Concept of the cloud-based knowledge service

The next generation of Cloud-Based Knowledge Service must facilitate the effective and efficiency transmission of knowledge with the right expertise and those that enable connections with the right information in a cloud-based interoperability and support collaborative enterprises decision making among parties, as following.

Inter-connections with the right expertise through knowledge community: Studies [5,6] show that human-related issues in the form of social ties and knowledge sharing were reported as keys to successful cooperation within collaborative networks. Several theories and proposals on “Community of Practice” (CoP) and knowledge management [7,8] advocated the concept of CoP has become associated with finding, sharing, transferring, and archiving knowledge, as well as making explicit "expertise", or tacit knowledge. In today’s global organizations and emerging forms of virtual organizations, a Virtual CoP scenario is spurring interest through the building of an internet-based CoP in a virtual team [9]. Recently the rise in popularity of social networking service, by allowing members to express their interests and expertise on the Internet and share content with others and to provide relevant and accurate knowledge as and when needed. These sites enable business partner to assemble into communities and thus improve their effectiveness and making the right connections quickly and easily. Therefore, knowledge community will be easily accomplished by setting of transferring knowledge quickly and efficiently to increase the knowledge sharing speed and allow multi-discipline project team getting the right information at right time, and then make right decision to do things right.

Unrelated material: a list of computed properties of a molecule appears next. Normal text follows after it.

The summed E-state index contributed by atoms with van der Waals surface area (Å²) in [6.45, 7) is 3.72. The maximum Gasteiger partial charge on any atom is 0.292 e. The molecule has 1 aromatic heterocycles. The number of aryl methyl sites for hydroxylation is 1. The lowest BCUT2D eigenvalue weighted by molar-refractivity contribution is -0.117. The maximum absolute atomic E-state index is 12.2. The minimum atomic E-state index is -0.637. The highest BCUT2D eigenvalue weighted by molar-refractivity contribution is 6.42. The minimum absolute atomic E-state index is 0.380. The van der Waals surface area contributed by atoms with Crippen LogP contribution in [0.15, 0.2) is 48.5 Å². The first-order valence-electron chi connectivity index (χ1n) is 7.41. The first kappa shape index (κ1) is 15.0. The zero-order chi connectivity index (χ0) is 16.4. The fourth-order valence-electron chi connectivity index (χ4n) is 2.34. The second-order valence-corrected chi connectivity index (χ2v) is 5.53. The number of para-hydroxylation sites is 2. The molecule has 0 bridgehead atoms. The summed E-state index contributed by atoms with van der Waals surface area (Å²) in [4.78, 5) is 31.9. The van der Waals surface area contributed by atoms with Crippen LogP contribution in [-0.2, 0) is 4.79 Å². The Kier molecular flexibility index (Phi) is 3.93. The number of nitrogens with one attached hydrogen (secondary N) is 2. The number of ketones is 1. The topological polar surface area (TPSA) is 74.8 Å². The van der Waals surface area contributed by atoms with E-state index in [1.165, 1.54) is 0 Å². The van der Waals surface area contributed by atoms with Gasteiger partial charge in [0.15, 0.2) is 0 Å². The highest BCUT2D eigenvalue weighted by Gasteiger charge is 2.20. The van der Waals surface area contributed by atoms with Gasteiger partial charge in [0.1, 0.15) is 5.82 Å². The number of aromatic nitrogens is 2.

Interoperability with the right information through cloud-enabled IT integration: The importance of understanding knowledge sharing with right information has become even more evident with the rise of digital knowledge networks. Researchers of many disciplines have studied ontology and semantic web technologies to enable interoperability of disparate information systems for knowledge processes [10,11]. However, where fully integrated approaches have been developed, problems reside in the scalability of the solution. The complexity and cost of the solution is prohibitive for suppliers and sub-suppliers, typically SMEs who don’t have the critical competences to develop, customise and implement integrated IT systems for manufacturing. SMEs require low-cost solutions, modular system architectures and interface standards. Above all standardisation will be key along with flexibility in the manufacturing process and integration architecture based on a "cloud" of databases inside the whole supply chain.

Evolution and reuse knowledge through knowledge discovery and self-learning: Knowledge management is an approach not only to detective, capture, organizes store, but also to share, apply and re-use knowledge within the business context and to the orgainsation’s benefit. The paramount value added knowledge to the success of the business is to reuse of knowledge and learning from one’s own experience, best practices of others and past history [12].

Figure 3 illustrates the overall idea of the next generation of Cloud- Based Knowledge Service for successful global business to promote and facilitate knowledge creation and operation.